High-yield dividend stocks tend to be particularly risky types of investing vehicles that aren't well-suited for conservative individuals. Even so, there are a handful of rare gems that do, in fact, offer both an acceptable level of risk and an above-average yield.
Armed with this insight, we asked three of our investors which high-yield dividend stocks they think might appeal to investors with a low tolerance for risk. They suggested Pfizer (NYSE:PFE), AT&T (NYSE:T), and Valero Energy (NYSE:TWX). Read on the find out why.
A pharma play with a sustainable high yield
George Budwell (Pfizer): If you're on the hunt for outsize dividend yields but also happen to be risk-averse, the pharma giant Pfizer might be a perfect fit for your portfolio. Here's why.
According to the EvaluatePharma World Preview 2017 report, Pfizer is expected to continue to battle for the title of the world's largest drugmaker heading into 2022 -- despite facing the loss of exclusivity for both Viagra and the blockbuster pain drug Lyrica. This positive outlook implies that the company can, in fact, offset any anticipated dips in revenue from either of these top-selling brands, which is key. To do so, Pfizer is counting on its rapidly emerging portfolio of newer growth products that include the breast cancer drug Ibrance and the advanced prostate cancer medicine Xtandi, among many others.
The take-home message is that Pfizer's stellar free cash flow, which exceeded a whopping $15.3 billion in the past 12 months, shouldn't waver too much over the next few years, given the healthy commercial prospects of its next-generation products. As a result, the company shouldn't feel compelled to reduce its dividend going forward -- even though the drugmaker's trailing-12-month payout ratio of 90.5% is admittedly on the high end.
All in all, Pfizer's rather attractive yield of 3.91% appears to be safe for the long term because of the company's proven ability to continually refresh its product portfolio in a timely manner, making it an ideal stock for risk-averse income investors.
A dependable telecom leader
Keith Noonan (AT&T): For investors looking for an inexpensive stock that provides stellar income generation, there aren't may companies that fit the bill better than AT&T. A 5% yield and a 32-year run of annual payout increases establish the company's dividend bona fides. Besides, AT&T's business actually looks quite sturdy despite some near-term challenges.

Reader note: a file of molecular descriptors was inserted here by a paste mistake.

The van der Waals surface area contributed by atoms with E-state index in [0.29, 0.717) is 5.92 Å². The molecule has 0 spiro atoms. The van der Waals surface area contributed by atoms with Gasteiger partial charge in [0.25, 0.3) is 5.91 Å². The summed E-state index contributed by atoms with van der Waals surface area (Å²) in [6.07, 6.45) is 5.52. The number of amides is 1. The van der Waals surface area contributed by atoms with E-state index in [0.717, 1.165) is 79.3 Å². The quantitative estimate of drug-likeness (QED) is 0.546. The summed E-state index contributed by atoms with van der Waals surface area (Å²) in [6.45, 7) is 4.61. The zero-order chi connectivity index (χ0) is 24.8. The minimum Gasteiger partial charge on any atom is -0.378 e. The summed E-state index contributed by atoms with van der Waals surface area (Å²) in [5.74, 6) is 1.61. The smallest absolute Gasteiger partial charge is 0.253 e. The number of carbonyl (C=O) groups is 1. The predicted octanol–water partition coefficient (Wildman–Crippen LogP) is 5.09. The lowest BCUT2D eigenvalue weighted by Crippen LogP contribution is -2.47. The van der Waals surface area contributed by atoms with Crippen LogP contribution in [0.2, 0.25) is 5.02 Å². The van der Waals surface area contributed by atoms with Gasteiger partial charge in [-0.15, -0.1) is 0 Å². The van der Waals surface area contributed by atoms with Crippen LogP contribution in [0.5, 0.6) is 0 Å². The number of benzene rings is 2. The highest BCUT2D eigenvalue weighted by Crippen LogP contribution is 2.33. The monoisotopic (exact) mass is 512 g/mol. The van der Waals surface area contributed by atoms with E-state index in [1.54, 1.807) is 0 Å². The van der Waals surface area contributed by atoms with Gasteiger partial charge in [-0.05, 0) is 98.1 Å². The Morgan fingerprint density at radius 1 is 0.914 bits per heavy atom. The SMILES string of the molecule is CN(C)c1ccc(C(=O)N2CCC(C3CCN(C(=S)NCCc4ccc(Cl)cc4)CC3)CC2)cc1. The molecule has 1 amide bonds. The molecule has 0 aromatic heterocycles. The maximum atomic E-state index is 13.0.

While its wireless service is facing pressure from lower-priced competition from Sprint and T-Mobile, AT&T has an advantage that should become more pronounced with the upcoming launch of 5G networks. Similarly, DIRECTV is facing net subscriber erosion, but AT&T has managed to increase the number of subscribers who have both its wireless and television offerings 31% over the last two years, and its bundling strategy could open up more opportunities ahead.
The company's foothold in wireless and television services puts it in great position to be a leader in over-the-top wireless television -- especially if its acquisition of Time Warner (NYSE:TWX) goes through. The potential pricing advantage for hypothetical bundles combining wireless service with content like DIRECTV's NFL Sunday Ticket and Time Warner's HBO platform is something competitors would likely struggle to match. The company has also communicated that it expects the Time Warner merger to have a positive effect on dividend growth, which would be good for income-focused investors.
Adding to the stock's defensive profile is AT&T's five-year beta value of roughly 0.5. This means that for every 2% that the market moves, AT&T will theoretically move around 1% -- a quality that suggests it's a good stock for giving your portfolio a buffer against volatility. Trading at roughly 13 times forward earnings estimates, AT&T's status as a relatively stable stock that packs a big dividend makes it a top candidate for conservative investors.
An addition that would make your dividend portfolio more energetic
Dan Caplinger (Valero Energy): The energy sector has gotten hit hard over the past couple of years, but not every portion of the industry has suffered as a result of falling crude oil prices. For Valero Energy, cheaper oil means saving money on obtaining the raw materials that the refiner needs in order to produce gasoline, diesel fuel, and other refined energy products. That's a big part of why even as most energy stocks have plunged over the past couple of years, Valero has posted modest gains while still paying investors a dividend that currently yields more than 4%.
Valero doesn't come without risk. The refiner depends on being able to earn profit from the spread between what it pays for crude and what it receives from selling refined products, and falling gasoline prices have put pressure on profit levels. Moreover, refiners face high compliance costs that eat into their bottom line, and Valero has faced hundreds of millions of dollars of expenses each quarter from regulatory requirements related to the renewable fuel standard.
What Valero does offer is exposure to energy without the full risk that comes with shares of exploration and production companies. In a cyclical business that has been going through a down period for a while, Valero stands to benefit greatly when refining comes into its own again, and many investors increasingly believe that such a shift could come sooner rather than later.
Dan Caplinger has no position in any of the stocks mentioned. George Budwell owns shares of Pfizer. Keith Noonan has no position in any of the stocks mentioned. The Motley Fool recommends Time Warner and T-Mobile US. The Motley Fool has a disclosure policy.
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